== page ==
Who Regulates ULIP In India?
Updated On Sep 26, 2023
Table of Contents
ULIPs are investment vehicles that combine life insurance with an investment component similar to that of a mutual fund. A portion of the premium is applied to the sum assured, while the remainder is invested in the policyholder's choice of investments, based on his or her risk tolerance. The sale of ULIPs accounts for over 85% of private insurance companies' revenue on average. ULIP plans accounted for 86.74 percent of private enterprises' business in 2008-09.
In 2008-09, ULIPs contributed Rs 90,645.78 crore in premiums to the sector as a whole, accounting for more than 40% of total sales. In a ULIP plan, the insurance owner can choose whether to pay his premiums in a lump sum (single premium) or at regular intervals (monthly, quarterly, half-yearly, or annually). The client's premium is used to purchase units in various insurance firms' funds (debt, balanced, and equity funds).
Reasons Why IRDA Regulates ULIP
Following are the reasons and instances that lead the regulation of ULIP by IRDA:
1. IRDA And SEBI Are At Odds
The argument over who would control ULIPs erupted into a massive squabble, with SEBI (Securities and Exchange Board of India), the equities market's regulatory body, and IRDA, the insurance sector's regulatory agency, issuing contradictory directives. The mutual fund sector in particular was dissatisfied.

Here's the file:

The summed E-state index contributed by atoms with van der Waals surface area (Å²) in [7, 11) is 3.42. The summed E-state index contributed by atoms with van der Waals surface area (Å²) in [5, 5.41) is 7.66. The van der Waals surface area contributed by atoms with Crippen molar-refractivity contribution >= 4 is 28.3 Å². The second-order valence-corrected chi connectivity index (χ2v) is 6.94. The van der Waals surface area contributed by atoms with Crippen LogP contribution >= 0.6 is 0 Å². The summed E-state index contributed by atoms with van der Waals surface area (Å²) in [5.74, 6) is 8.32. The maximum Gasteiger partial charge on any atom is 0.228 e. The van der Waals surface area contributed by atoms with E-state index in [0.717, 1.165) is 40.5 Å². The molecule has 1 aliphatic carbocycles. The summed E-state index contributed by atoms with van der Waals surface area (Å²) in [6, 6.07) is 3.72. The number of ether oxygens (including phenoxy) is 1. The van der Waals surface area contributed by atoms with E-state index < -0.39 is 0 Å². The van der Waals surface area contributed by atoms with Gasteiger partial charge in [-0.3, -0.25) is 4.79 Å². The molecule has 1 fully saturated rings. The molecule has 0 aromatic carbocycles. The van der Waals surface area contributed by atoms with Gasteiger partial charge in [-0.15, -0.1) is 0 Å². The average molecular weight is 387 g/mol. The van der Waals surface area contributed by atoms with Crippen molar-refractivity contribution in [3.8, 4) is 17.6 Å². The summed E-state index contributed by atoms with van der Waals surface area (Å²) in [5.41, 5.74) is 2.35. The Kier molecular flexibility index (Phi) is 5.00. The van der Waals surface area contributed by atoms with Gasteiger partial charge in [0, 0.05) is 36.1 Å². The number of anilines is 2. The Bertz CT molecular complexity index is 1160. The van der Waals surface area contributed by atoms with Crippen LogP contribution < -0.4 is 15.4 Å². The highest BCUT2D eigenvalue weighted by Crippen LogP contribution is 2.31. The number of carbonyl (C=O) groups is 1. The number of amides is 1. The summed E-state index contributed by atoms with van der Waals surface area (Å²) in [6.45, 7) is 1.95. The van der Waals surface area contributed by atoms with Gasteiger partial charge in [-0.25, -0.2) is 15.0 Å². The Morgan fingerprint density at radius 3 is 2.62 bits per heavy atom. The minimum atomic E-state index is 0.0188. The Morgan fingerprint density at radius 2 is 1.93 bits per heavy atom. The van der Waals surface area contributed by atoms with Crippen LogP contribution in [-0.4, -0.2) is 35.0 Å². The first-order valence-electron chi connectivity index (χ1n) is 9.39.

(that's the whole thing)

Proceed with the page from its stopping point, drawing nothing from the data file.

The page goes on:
Because ULIPs are heavily skewed toward investment, have a low insurance component, and are sold as investment products, SEBI has barred 14 major private insurance companies in India from increasing funds from the public for any ULIPs, despite the fact that the ULIPs they initiated had an investment component in the essence of mutual funds.
2. IRDA's New Guidelines
Following the end of the battle with SEBI, IRDA released new rules in May, promising to make even more changes in the future. The regulator's announcements include an increase in the risk-based insurance share and a reduction in the high upfront charges, confirming SEBI's position.
The most notable change is the increase in the lock-in period from three to five years, effectively making them long-term financial products that primarily provide risk protection. It also stipulates that connected goods, such as pensions and annuities, must have a minimum sum assured payment on death. Insurance coverage is required for pension and annuity products. Furthermore, under Unit Linked Insurance Products, no loan will be issued. All top-up premiums paid during the term of a contract must be covered by insurance.
The ordinance has given IRDA carte blanche, which had done very little to defend policyholders' interests prior to the SEBI conflict. However, while the new IRDA rules on ULIPs are helpful, more action is required.
Stop authorizing pure investment plans with a smidgeon of life insurance; take steps to develop a good, stable, and trained agency force and eliminate all dubious channels of distribution; try to comprehend that thousands of crores of rupees are pumped into the insurance industry, and strictly enforce the Act's expense ceilings without delay.
Disclaimer: This article is issued in the general public interest and meant for general information purposes only. Readers are advised not to rely on the contents of the article as conclusive in nature and should research further or consult an expert in this regard.